Kate Winslet Says She Was BodyShamed While Filming Titanic: ‘ I Wasn’t Even Fu**ing Fat’

The actress regrets not scolding those who ‘bullied’ her with nasty remarks.

Charles Sykes/Invision/AP)

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If you starred in a film and helped make it the highest-grossing movie ever, you’d get mad respect, right? Not necessarily so, Kate Winslet recently revealed.

Twenty-five years after Titanic crashed into theaters and made $2.2 billion, the widely respected actress recently revealed that she endured body-shaming during that period.

Kate Winslet alleged on a podcast that she experienced relentless, nasty body-shaming — from journalists in particular — Variety reported Tuesday.

For an actress who starred in Titanic and helped make it the biggest movie of its time, the insults were particularly maddening.

“Apparently I was too fat,” Kate Winslet reportedly said. “Why were they so mean to me? They were so mean. I wasn’t even f***ing fat.”

Kate Winslet’s Titanic Leak

James Cameron’s Titanic lived up to its name and became a film that the vast majority of moviegoers saw.

Two of the most memorable scenes from the blockbuster — beyond the doomed ship breaking in half and sinking into the ocean — involved Winslet. In one of them, her character is in the buff while co-star Leonardo DiCaprio’s character draws a picture of her.

It still stands as one of the most intimate, romantic, and sincere scenes in modern-day cinema. Those who read up on the making of Titanic learned years ago that Kate Winslet did not use a body double for the scene.

Another unforgettable scene takes place toward the end of the movie, which had a running length of three hours and 15 minutes.

That scene, too, pulls at the heartstrings: DiCaprio’s character freezes to death in the ocean while saving the life of Winslet’s character, who survives thanks to a floating door that could only hold one person.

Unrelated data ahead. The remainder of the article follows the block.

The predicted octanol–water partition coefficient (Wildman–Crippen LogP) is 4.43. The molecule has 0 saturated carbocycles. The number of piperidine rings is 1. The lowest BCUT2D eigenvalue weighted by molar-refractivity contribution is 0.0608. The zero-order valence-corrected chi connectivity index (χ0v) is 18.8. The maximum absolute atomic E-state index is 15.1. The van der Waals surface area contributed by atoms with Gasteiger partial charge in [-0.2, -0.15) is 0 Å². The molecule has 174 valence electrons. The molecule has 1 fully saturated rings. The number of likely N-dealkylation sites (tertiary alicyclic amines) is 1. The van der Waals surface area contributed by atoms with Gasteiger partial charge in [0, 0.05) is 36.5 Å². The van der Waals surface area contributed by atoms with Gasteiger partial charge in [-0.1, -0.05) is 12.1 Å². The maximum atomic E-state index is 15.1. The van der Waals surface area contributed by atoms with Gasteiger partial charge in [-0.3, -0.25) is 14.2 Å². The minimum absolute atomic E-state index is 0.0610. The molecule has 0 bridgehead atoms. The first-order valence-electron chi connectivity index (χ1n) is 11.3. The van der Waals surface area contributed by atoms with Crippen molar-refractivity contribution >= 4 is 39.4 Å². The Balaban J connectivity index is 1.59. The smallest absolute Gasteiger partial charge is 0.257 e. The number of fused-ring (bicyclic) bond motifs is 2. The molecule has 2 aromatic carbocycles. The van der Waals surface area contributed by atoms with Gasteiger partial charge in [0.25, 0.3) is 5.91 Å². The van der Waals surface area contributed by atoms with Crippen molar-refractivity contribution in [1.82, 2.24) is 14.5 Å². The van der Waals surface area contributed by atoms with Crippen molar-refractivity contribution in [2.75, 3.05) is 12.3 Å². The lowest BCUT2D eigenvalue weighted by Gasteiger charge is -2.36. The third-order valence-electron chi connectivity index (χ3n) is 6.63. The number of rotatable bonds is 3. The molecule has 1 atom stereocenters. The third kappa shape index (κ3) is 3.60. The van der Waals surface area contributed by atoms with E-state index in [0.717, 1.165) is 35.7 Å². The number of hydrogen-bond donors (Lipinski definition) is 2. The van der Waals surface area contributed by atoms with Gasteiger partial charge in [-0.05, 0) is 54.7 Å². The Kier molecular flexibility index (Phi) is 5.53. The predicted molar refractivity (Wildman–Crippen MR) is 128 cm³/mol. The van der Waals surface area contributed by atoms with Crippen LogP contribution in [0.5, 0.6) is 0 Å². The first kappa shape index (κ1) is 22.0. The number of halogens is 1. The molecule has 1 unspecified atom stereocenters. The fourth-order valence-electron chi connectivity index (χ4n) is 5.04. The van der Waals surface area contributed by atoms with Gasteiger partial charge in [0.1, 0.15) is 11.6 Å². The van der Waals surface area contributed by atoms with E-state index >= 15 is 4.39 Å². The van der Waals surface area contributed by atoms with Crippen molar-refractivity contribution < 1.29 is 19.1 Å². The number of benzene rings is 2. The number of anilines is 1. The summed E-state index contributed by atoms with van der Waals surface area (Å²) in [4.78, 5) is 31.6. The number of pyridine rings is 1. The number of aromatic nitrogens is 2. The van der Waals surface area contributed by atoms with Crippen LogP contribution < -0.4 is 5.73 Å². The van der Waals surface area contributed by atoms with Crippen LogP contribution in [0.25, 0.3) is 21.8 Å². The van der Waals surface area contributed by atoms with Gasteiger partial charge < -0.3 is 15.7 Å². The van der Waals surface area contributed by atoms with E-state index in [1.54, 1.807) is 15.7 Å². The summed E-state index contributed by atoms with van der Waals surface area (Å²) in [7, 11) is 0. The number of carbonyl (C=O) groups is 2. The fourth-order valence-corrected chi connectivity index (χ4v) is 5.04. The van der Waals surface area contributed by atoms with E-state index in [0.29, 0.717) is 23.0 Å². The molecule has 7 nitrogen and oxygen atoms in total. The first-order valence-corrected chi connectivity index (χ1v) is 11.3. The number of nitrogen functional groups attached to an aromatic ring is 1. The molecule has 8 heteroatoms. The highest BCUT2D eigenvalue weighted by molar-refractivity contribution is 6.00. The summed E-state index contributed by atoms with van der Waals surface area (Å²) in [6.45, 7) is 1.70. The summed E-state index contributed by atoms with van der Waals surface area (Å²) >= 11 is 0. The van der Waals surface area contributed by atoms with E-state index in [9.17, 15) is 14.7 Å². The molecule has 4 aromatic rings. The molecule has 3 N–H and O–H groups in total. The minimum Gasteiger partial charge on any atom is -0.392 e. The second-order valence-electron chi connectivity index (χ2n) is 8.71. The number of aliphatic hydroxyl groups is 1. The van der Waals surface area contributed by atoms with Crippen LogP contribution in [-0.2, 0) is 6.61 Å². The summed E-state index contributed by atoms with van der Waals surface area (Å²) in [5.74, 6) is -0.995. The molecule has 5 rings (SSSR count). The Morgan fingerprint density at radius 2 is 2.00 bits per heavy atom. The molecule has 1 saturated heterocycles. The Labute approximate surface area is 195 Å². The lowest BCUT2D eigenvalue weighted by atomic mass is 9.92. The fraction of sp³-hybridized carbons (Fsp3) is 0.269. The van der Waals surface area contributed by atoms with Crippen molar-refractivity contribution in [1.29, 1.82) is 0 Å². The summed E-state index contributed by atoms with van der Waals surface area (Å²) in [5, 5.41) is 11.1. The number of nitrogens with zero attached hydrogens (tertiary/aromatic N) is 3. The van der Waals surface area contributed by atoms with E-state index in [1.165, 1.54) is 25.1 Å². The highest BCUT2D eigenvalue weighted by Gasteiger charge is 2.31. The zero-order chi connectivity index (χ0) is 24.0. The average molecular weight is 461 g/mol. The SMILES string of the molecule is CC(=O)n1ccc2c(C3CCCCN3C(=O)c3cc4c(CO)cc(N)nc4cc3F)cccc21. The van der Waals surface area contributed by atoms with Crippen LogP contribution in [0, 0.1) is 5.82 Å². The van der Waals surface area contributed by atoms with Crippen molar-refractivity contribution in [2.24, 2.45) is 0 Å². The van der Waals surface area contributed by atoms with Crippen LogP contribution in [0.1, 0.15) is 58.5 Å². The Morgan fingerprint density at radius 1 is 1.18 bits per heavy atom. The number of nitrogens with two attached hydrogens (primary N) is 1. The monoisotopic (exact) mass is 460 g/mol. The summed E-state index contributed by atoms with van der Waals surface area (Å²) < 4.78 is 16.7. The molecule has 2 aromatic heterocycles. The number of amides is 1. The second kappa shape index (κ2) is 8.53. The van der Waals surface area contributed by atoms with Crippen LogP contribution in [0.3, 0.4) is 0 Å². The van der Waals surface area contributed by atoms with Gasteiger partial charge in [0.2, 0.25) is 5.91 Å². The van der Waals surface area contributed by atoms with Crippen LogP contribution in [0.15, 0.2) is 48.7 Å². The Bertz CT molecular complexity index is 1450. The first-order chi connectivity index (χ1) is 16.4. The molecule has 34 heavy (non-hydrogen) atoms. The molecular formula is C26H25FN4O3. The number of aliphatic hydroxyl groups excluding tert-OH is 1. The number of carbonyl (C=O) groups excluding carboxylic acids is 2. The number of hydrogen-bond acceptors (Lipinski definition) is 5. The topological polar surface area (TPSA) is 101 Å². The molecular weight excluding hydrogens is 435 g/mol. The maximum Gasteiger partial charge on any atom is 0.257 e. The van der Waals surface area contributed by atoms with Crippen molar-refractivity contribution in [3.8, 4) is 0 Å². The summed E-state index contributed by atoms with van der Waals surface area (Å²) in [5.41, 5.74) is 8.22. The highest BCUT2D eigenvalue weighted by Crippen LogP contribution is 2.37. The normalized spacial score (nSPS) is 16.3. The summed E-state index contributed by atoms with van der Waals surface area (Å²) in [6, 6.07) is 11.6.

Some critics of that scene said both characters could’ve survived sitting on the door, were it not for Winslet’s weight. That’s a head-scratching belief for those who also watched the aforementioned nude-sketch scene.

Body-Shamers Were ‘Borderline Abusive’

Winslet reportedly commented that she should’ve had words with anyone who body-shamed her.

“I would have said to journalists, I would have responded, I would have said, ‘Don’t you dare treat me like this. I’m a young woman, my body is changing, I’m figuring it out, I’m deeply insecure, I’m terrified, don’t make this any harder than it already is.’ That’s bullying, you know, and actually borderline abusive, I would say.”

“Body shaming” is still a relatively new phrase in the English lexicon. But that type of behavior to which it refers existed far longer than any of us can remember. 

Kate Winslet is a strong promoter of women developing a positive body image of themselves. Performing nude in film is one way she tries to further that goal, Vogue reported in November 2017.

However, she doesn’t take off her clothes onscreen just for the sake of it. The actress told the Wall Street Journal in early September 2017 that her doing so has to further the plot of the movie.

Read More: “Kate Winslet Flashed Leonardo DiCaprio on Set of Titanic for a Hilarious Reason

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